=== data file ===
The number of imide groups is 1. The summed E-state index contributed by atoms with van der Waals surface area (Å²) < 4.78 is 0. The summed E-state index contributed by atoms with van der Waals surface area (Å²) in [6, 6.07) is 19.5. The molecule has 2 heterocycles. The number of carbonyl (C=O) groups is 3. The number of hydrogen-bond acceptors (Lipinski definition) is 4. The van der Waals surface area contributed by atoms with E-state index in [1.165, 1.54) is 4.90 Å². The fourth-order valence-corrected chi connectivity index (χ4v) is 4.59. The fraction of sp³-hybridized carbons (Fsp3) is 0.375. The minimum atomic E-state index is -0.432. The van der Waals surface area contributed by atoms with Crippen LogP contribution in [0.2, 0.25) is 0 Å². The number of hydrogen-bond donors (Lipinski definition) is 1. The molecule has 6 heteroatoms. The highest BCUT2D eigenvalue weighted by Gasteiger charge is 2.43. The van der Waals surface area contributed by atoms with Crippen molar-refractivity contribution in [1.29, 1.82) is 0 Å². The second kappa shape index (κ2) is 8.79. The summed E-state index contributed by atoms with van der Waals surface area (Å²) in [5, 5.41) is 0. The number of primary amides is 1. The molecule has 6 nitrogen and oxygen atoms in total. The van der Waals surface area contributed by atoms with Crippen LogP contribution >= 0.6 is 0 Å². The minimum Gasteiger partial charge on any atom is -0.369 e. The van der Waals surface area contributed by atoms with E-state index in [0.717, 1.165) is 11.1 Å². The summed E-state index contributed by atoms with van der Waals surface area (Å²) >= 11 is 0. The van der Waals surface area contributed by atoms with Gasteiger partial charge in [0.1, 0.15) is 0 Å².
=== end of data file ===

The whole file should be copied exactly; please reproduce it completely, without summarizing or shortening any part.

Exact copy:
The number of imide groups is 1. The summed E-state index contributed by atoms with van der Waals surface area (Å²) < 4.78 is 0. The summed E-state index contributed by atoms with van der Waals surface area (Å²) in [6, 6.07) is 19.5. The molecule has 2 heterocycles. The number of carbonyl (C=O) groups is 3. The number of hydrogen-bond acceptors (Lipinski definition) is 4. The van der Waals surface area contributed by atoms with E-state index in [1.165, 1.54) is 4.90 Å². The fourth-order valence-corrected chi connectivity index (χ4v) is 4.59. The fraction of sp³-hybridized carbons (Fsp3) is 0.375. The minimum atomic E-state index is -0.432. The van der Waals surface area contributed by atoms with Crippen LogP contribution in [0.2, 0.25) is 0 Å². The number of hydrogen-bond donors (Lipinski definition) is 1. The molecule has 6 heteroatoms. The highest BCUT2D eigenvalue weighted by Gasteiger charge is 2.43. The van der Waals surface area contributed by atoms with Crippen molar-refractivity contribution in [1.29, 1.82) is 0 Å². The second kappa shape index (κ2) is 8.79. The summed E-state index contributed by atoms with van der Waals surface area (Å²) in [5, 5.41) is 0. The number of primary amides is 1. The molecule has 6 nitrogen and oxygen atoms in total. The van der Waals surface area contributed by atoms with Crippen LogP contribution >= 0.6 is 0 Å². The minimum Gasteiger partial charge on any atom is -0.369 e. The van der Waals surface area contributed by atoms with E-state index in [0.717, 1.165) is 11.1 Å². The summed E-state index contributed by atoms with van der Waals surface area (Å²) >= 11 is 0. The van der Waals surface area contributed by atoms with Gasteiger partial charge in [0.1, 0.15) is 0 Å².